It seems like nearly every day another hopeful article touts the potential of using hydrogen as a fuel to tackle climate change. What’s known as “green hydrogen” — which relies on renewable power for production — is getting the bulk of that attention.
In December, ABC News ran an article with the headline “Why green hydrogen is the renewable energy source to watch in 2021.” And as Bloomberg has reported, Airbus is betting big on hydrogen as a fuel for its planes. Meanwhile, South Korea’s SK Global just announced an investment in U.S. hydrogen fuel cell producer Plug Power; in the past year, the company’s stock value has increased ten-fold.
But among those most hopeful for the future hydrogen economy is the fossil fuel industry and its allies. The Hydrogen Council — a leading lobbying group whose members include major oil and car companies — predicts that hydrogen will account for 18 percent of total energy demand by 2050. And as DeSmog recently reported, a major PR firm for the fossil fuel industry is behind a big push for hydrogen in Europe.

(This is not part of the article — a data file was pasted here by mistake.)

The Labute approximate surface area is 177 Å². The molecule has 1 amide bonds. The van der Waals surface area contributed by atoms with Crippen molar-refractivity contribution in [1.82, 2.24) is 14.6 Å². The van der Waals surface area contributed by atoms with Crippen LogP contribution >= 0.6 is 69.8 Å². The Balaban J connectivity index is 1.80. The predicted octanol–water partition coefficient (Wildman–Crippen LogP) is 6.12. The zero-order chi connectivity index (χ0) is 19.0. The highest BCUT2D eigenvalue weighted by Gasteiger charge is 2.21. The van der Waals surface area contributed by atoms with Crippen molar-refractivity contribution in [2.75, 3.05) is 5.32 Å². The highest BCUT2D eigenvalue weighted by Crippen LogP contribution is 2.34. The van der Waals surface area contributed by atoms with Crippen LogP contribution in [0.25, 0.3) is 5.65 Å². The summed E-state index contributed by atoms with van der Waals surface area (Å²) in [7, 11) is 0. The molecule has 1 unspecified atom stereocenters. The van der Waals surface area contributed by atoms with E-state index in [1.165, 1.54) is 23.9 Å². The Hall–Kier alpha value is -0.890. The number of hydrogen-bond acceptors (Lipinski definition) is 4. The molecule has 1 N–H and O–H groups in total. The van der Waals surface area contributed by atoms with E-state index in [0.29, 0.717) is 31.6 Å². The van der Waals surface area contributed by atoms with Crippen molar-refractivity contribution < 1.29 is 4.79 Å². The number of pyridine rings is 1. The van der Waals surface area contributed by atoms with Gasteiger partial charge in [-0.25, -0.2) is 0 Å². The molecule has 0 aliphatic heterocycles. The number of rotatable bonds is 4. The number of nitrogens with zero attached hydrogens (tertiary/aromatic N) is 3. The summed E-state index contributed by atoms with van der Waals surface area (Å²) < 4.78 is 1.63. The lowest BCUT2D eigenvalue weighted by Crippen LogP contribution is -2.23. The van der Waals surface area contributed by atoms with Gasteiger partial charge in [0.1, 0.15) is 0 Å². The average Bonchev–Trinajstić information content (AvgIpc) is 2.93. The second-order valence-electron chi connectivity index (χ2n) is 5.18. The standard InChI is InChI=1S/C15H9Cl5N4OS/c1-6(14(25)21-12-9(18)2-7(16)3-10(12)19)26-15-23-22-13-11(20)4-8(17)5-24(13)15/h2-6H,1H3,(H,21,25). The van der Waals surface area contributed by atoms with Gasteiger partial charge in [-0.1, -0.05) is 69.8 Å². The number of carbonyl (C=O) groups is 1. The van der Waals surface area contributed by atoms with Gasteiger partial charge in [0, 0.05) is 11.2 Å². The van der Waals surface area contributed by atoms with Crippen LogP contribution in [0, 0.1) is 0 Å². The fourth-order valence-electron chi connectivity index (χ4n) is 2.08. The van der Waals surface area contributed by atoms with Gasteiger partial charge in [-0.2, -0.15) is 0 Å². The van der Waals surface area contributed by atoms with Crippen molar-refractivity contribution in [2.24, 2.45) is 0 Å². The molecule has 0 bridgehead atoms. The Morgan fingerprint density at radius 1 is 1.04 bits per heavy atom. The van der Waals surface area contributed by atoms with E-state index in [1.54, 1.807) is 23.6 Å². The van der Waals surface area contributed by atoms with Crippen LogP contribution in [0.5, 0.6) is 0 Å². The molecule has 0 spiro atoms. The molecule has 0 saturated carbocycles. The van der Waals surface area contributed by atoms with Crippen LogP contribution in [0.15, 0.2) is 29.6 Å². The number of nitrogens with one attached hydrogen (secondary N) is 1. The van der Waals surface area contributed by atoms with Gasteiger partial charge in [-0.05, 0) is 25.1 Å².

However, right now the majority of hydrogen actually is produced from fossil fuels: namely, methane (natural gas) and coal.
Analysis shows that hydrogen is also currently inefficient and cost-prohibitive when compared to the approach to decarbonize the economy known as the electrification of everything, which would involve switching the majority of transportation and heating from burning fossil fuels to electricity produced increasingly by renewables.
All of this hydrogen hype raises a lot of questions. So, from “what is hydrogen energy” to “can we believe all the hype,” DeSmog takes a critical look at the burgeoning new fuel — and debunks some of the myths surrounding it.